I posted this info over on Tumblr, and thought others might find it interesting!
Someone just sent me a note that read:
"Seeing all the materials you guys use for your fursuits, I can really see why they're so pricey. "
Thanks for noticing! We are asked to justify our prices pretty often, or even accused of charging too much, but I think a lot of people just do not realize that there is A LOT of expense (and not just in materials), and a TON of time that goes into making each suit. And sure, lots of people plug in features to our price calculator and come out with a $3000-$7000 figure, and must be imagining us sitting around in bathtubs full of cash. Truth is, we don't make a whole lot of profit - where does it all go?
First, consumable materials. These are items that need to be bought new for each and every suit because they get completely used up in the process. This includes casting resins, sheet plastics, foam, polyfill, paint, elastic, velcro, pattern paper, thread, and FUR.These items total approximately $300-$350 for a fursuit of about this complexity
But wait, there's more! A lot more - consumables are pretty easy to figure out on a per-project basis, but after that we go into general expenses, and for that we need to start taking averages. So, with the aid of last year's tax documents...
Let's say we make roughly 2 costumes per month - and again, this is going to have to be the "average suit", somewhere in the middle of the scale and complexity of all of our projects - I figure it all equals out to a fairly simple 1-color fullsuit. We charge about $3,000 for a white wolf suit. Here's what goes into that (note, all figures are last years TOTALS for these categories, divided by 24, or two suits per month):
Materials and supplies: $1200(and I rounded this DOWN) (includes the consumable materials above, plus mold making, tools, equipment, and equipment maintenance)
Contract labor: $800 (aka Mom's paycheck)
Taxes: $550 (this is state and federal)
Studio overhead: $500 (40% of our rent and utilities are claimed as a business expense to reflect the amount of our house that we've devoted entirely to the business)
Other fees: $350 (includes paypal fees, shipping expenses, etc)
Total Expense: $3400
Luckily we turn out just a little more than 2 costumes a month on average, so we end up breaking even most of the time. When we can manage to turn out three or four suits a month (that's one suit a week) on average, we start making a modest profit.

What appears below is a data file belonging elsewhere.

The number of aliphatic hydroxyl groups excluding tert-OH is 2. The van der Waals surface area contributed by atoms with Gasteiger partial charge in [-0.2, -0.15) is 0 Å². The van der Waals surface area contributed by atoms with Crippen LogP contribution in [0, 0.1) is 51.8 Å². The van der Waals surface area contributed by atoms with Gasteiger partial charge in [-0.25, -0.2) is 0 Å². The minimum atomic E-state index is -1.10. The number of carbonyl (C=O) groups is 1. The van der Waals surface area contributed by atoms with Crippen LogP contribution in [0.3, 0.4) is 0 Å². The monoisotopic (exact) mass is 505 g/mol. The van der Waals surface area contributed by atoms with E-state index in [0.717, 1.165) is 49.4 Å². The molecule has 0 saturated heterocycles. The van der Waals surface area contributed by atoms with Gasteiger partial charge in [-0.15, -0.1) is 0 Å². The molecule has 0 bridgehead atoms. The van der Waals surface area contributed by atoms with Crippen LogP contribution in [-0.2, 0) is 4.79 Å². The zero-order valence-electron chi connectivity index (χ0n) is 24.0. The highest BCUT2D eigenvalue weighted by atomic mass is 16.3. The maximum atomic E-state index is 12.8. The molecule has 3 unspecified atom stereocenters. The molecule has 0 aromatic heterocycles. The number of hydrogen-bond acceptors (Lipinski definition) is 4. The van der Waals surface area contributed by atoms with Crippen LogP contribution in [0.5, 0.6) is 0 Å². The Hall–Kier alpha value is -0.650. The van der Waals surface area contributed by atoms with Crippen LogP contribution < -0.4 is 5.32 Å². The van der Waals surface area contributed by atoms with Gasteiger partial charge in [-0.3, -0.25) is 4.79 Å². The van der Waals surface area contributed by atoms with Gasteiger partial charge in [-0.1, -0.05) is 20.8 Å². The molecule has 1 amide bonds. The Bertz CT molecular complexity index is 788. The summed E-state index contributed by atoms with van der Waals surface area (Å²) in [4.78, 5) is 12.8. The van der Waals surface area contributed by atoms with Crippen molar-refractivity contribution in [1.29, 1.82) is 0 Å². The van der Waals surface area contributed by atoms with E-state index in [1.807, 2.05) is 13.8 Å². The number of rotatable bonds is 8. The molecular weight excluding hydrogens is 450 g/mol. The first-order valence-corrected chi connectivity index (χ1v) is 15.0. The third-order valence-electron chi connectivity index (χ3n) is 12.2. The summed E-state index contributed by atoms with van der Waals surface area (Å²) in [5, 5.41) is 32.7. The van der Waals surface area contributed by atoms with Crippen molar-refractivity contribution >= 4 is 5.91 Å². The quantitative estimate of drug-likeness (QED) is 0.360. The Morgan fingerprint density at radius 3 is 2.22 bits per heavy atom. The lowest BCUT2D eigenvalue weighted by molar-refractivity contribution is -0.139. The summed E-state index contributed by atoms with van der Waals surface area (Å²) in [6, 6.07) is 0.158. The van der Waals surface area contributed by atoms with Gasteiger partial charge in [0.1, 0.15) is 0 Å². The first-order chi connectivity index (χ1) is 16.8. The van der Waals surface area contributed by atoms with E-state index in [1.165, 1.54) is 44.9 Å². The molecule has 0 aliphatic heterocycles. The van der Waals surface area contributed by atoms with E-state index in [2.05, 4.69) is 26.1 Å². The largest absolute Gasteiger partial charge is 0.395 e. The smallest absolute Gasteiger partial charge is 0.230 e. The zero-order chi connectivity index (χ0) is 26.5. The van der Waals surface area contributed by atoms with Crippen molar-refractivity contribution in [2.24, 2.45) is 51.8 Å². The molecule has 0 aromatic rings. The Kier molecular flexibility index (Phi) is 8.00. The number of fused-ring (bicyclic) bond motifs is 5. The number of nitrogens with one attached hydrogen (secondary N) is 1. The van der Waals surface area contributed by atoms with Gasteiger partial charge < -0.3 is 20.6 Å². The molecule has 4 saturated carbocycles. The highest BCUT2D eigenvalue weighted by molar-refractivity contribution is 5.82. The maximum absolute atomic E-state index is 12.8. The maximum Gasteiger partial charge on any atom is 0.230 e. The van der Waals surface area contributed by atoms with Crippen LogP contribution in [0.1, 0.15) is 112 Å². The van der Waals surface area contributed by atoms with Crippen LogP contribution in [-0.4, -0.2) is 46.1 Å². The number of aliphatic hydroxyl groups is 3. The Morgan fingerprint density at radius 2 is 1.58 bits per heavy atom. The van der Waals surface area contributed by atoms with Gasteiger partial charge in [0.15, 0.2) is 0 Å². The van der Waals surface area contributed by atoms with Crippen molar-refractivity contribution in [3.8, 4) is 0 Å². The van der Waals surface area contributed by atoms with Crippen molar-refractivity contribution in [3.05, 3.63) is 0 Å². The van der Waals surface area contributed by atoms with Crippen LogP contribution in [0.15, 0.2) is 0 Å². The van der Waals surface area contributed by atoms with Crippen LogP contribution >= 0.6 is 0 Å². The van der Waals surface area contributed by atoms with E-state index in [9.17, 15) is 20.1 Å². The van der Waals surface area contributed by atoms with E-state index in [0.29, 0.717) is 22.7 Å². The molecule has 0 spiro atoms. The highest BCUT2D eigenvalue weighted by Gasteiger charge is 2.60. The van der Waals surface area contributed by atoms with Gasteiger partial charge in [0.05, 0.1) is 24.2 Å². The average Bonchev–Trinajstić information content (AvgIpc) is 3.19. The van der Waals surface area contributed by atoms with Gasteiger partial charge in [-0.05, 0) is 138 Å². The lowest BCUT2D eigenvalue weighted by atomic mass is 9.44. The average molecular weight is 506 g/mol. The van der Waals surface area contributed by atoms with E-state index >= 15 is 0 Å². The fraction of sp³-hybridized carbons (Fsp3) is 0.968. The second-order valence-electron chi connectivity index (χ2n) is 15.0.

ALSO! the average costume takes about 100 man-hours to produce - subtract the already accounted-for contract labor, and we come out with about 60-70 hours. We would like to make at least $20/hour, which means we would have to charge at least $4600 for that same white wolf costume in order to actually sustain ourselves at a 2-weeks-per-suit pace.
Now, I see this being a potential question:
If you were to do the math and say, "Ok three people with 100 hours of work, over 10 days - wait a minute, are you actually proposing that you should each only do a little over 3 hours of work a day?!"
No! And this was a bit of a lack of clarification on my part. Let me explain.
Firstly, our actual work pace is definitely more than two of these a month on average. It's probably closer to 3, hence the fact that we are not operating in the red.
Secondly, and more importantly, is the difference between "man-hours", aka active work hours, and everything else that happens during the work day. The work day encompasses those active work hours (in other words, times when we are actively pouring resin, shaving fur, running the sewing machine, etc), and ALSO transitions between tasks, setup and cleanup, breaks, and administrative duties (email answering, bookkeeping, inventory and ordering, etc). After you add all that in, the time spent "per costume" easily doubles.
I hope this information has been helpful to everyone reading it!